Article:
By Wambui Odhiambo

Kenya Commercial Bank Group profit has shot

up in the year 2019

after Tax return up 5% to 25.2 billion Kenya


Improved Profitability and shareholder returns

driven by loan growth,non-funded income , cost

management and NBK acquisition.

Delivered improved Profitability and higher

returns to shareholders for the full year ended

December 2019, posting a 5% jump in profit

after tax to KShs.25.2 billion.

Net earnings increased from KShs.24 billion in

2018 on the back of loan book growth, non-

funded income from the digital banking and

cost management initiatives across the


Net Profit–Up 5% to KShs.25.2B from

KShs24.0B Total Operating Income- Up17%

from KShs.71.8Bto KShs.84.3B

Operating Expenses (exclprovisions)-up 10.0%

from KShs.35.0B to KShs.38.5B. Cost to Income

Ratio (excl.provisions)–45.7% Cost of

Funds-2.8% from 3.2%

Total Assets- up 25.8% from KShs.714.3B to

Kshs.898.6B Total capital to risk weighted

assets-19.0% (CBKmin14.5%)

Core capital to total risk weighted assets-

17.2% (CBKmin10.5%)

Non Funded Income 33.4% from32%Return

Equity-20.7% NPL Coverage- (IFRS)-72.1% from

68.6% Liquidity Ratio-37.1% from33.3%

KCB Group CEO and MD, Joshua Oigara said

the business remained resilient despite the

challenging economic conditions witnessed in

the various markets and the wider global


“The East African region continued to face

various down side risks that ranged from

adverse weather patterns to stress from

currency fluctuations and the pressure from oil

imports ”he said while releasing the results in

Nairobi on Thursday. “All business lines were

strong on both funded and non-funded income

as cost control, operational efficiency and

driving excellent customer experience remained

a top priority,” said Mr. Oigara.

Both the Kenya business and the international

subsidiaries delivered strong income growth.

Acquisition of National Bank of Kenya (NBK)—a

transaction that was finalised in the last quarter

of 2019—solidified the Group’s base from a

revenue and balance sheet position.

Total income increased 17% to KShs.84.3

billion while operating expenses grew much

slower by 10%, resulting in an improved cost to

income ratio of 45.7%, compared to 48.7% the

previous year.

Net interest income expanded 15% to KShs.

56.1 billion from KShs.48.8 billion primarily due

to a 17% growth in loan book, digital lending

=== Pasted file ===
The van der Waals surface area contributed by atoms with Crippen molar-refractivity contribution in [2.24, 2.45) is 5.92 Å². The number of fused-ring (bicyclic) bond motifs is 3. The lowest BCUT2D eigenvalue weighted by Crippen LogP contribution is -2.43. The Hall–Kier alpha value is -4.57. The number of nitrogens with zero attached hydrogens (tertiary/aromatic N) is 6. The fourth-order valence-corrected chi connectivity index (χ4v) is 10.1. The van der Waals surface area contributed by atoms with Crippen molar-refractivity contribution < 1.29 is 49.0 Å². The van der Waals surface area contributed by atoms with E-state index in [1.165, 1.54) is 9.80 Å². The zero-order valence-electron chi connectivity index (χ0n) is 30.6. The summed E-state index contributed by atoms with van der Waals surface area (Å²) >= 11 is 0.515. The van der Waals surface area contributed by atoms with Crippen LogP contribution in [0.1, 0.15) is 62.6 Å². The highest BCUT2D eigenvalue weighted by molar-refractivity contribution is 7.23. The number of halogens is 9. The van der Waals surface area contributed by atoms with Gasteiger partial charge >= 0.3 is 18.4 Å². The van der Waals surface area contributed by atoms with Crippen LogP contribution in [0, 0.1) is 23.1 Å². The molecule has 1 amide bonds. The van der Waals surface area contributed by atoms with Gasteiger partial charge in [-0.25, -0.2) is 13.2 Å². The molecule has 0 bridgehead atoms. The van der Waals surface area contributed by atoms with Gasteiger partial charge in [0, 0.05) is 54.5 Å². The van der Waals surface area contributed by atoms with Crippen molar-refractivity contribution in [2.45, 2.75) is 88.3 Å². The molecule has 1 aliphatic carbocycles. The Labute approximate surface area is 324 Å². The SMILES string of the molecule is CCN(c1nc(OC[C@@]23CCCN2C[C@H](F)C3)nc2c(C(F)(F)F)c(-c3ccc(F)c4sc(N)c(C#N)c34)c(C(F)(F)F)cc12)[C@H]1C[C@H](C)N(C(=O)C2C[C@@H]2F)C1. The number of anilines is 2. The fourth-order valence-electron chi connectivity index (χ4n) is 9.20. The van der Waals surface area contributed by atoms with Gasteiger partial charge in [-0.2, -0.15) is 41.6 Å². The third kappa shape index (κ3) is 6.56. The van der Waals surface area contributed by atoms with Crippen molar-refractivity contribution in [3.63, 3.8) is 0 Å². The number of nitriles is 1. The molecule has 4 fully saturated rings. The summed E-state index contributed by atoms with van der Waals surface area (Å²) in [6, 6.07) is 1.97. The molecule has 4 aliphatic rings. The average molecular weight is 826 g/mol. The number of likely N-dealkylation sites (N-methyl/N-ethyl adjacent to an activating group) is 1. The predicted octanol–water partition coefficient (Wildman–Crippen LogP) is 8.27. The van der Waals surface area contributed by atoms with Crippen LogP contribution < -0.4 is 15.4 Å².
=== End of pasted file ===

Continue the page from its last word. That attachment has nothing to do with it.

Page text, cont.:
and additional interest income from NBK.

Fees and commissions surged 39% to KShs.

19.8 billion on diversified income streams.

Enhanced investments in digital channels

pushed non funded income up 22.6% to KShs.

28.2 billion from KShs.23.0 billion in 2018.

“Our investments in diversified channels are

giving our customers a means to access

banking services conveniently, at a competitive

prices and in line with our purpose of

simplifying their world to enable their progress”

said Mr Oigara.

During the year under review, the number of

non-bank transactions increased to 97% with a

majority of them conducted via mobile devices.

Mobile loans advanced increased to KShs.212

billion from KShs.54 billion in 2018.

The cumulative disbursement via mobile over

the past five years totaled to KShs. 319 billion.

Cost Management and Efficiency

At KShs.38.5 billion, totalvpre-provision

operating expenses were relatively contained

due to cost efficiency measure, growing from

KShs.35.0B billion, largely driven by staff costs

which went up13.4% in part due to the

acquisition of NBK.

KCB maintained its lending pattern in 2019,

growing assets base despite lower asset yield,

observed in the key market—Kenya—due to

reduction of the benchmark lendingrate.

Total assets surged 26% to KShs.899 billion

from KShs.714 billion in 2018.

The key drivers for this growth were the loan

book growth of 17% to KShs

535.4 billion—reflecting the strong lending

pipeline primarily driven by retail and corporate

banking customersegment—and the customer

deposits growth of 28% to KShs.686.6 billion.

The main driver for this growth was acquisition

the National Bank of Kenya (NBK) .

The ratio of non-performing loans to total

balance loan book increased to 10.9%

(7.4%excl.NBK), well below the industry average

of 12.0%.

As a result, provisions for impairment increased

to KShs.899 billion from KShs.2.9 billion.

The key sectors driving this deterioration in

asset quality were trade, tourism and

manufacturing sectors within the corporate

banking book and on the mobile loan portfolio.

The stock of NPLs increased to KShs.63.4

billion (KShs.38.5 billion excludingNBK) up from

KShs 32.7 billion in 2018, following

consolidation with NBK.

Overall, the business continued to generate

good returns for its shareholders averaging a

return on equity of 20.7% in 2019.

Shareholders’ equity was up14.1% from

KShs113.7 billion to KShs.129.7 billion.

KCB distributed part of the Profit by way of an

interim dividend of KShs1.0 per share in the

course of 2019.

KCB Group Board has proposed a final dividend

of KShs.2.5 per share to be presented to

shareholders in the Annual General Meeting to

be held in May this year.

KCB Group maintained healthy buffers on its

capital ratios over the minimum regulatory


All banking subsidiaries metregulatory capital

requirement with the exception of NBK which

was below total capital requirement.

This is expected to be addressed within the first

half of 2020 through various initiatives at NBK.

The Group’s core capital as a proportion of total

risk weighted assets closed the period at 17.2%

against the Central Bank of Kenya statutory

minimum of 10.5%.

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